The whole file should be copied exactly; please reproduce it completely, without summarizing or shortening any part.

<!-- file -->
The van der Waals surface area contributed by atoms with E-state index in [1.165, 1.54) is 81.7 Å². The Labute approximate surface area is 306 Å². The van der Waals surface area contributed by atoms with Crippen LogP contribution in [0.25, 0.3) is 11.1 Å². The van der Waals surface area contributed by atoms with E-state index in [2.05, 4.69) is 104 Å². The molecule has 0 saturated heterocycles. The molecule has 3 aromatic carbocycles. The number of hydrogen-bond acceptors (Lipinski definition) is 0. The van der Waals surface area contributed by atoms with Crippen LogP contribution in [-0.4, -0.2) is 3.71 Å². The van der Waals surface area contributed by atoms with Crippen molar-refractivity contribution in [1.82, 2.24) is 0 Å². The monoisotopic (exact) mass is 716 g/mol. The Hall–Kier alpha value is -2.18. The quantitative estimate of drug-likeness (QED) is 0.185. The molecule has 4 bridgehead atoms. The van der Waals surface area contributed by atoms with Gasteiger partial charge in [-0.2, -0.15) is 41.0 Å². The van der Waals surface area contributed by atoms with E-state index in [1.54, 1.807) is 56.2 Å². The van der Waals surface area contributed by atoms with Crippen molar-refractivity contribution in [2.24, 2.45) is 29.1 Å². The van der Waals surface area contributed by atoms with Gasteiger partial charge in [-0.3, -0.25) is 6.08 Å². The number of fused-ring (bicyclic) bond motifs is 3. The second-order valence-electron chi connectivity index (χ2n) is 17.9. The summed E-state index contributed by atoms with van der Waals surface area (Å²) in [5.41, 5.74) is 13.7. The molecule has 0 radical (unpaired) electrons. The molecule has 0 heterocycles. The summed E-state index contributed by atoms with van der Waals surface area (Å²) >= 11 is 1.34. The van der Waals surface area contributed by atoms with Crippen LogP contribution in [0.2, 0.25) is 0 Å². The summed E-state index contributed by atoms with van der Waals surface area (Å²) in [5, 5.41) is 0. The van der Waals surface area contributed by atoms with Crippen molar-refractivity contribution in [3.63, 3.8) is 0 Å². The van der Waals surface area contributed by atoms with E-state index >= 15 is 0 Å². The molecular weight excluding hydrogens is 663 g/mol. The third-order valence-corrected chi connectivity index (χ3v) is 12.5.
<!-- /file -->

The van der Waals surface area contributed by atoms with E-state index in [1.165, 1.54) is 81.7 Å². The Labute approximate surface area is 306 Å². The van der Waals surface area contributed by atoms with Crippen LogP contribution in [0.25, 0.3) is 11.1 Å². The van der Waals surface area contributed by atoms with E-state index in [2.05, 4.69) is 104 Å². The molecule has 0 saturated heterocycles. The molecule has 3 aromatic carbocycles. The number of hydrogen-bond acceptors (Lipinski definition) is 0. The van der Waals surface area contributed by atoms with Crippen LogP contribution in [-0.4, -0.2) is 3.71 Å². The van der Waals surface area contributed by atoms with Crippen molar-refractivity contribution in [1.82, 2.24) is 0 Å². The monoisotopic (exact) mass is 716 g/mol. The Hall–Kier alpha value is -2.18. The quantitative estimate of drug-likeness (QED) is 0.185. The molecule has 4 bridgehead atoms. The van der Waals surface area contributed by atoms with Gasteiger partial charge in [-0.2, -0.15) is 41.0 Å². The van der Waals surface area contributed by atoms with E-state index in [1.54, 1.807) is 56.2 Å². The van der Waals surface area contributed by atoms with Crippen molar-refractivity contribution in [2.24, 2.45) is 29.1 Å². The van der Waals surface area contributed by atoms with Gasteiger partial charge in [-0.3, -0.25) is 6.08 Å². The number of fused-ring (bicyclic) bond motifs is 3. The second-order valence-electron chi connectivity index (χ2n) is 17.9. The summed E-state index contributed by atoms with van der Waals surface area (Å²) in [5.41, 5.74) is 13.7. The molecule has 0 radical (unpaired) electrons. The molecule has 0 heterocycles. The summed E-state index contributed by atoms with van der Waals surface area (Å²) >= 11 is 1.34. The van der Waals surface area contributed by atoms with Crippen LogP contribution in [0.2, 0.25) is 0 Å². The summed E-state index contributed by atoms with van der Waals surface area (Å²) in [5, 5.41) is 0. The van der Waals surface area contributed by atoms with Crippen molar-refractivity contribution in [3.63, 3.8) is 0 Å². The van der Waals surface area contributed by atoms with E-state index >= 15 is 0 Å². The molecular weight excluding hydrogens is 663 g/mol. The third-order valence-corrected chi connectivity index (χ3v) is 12.5.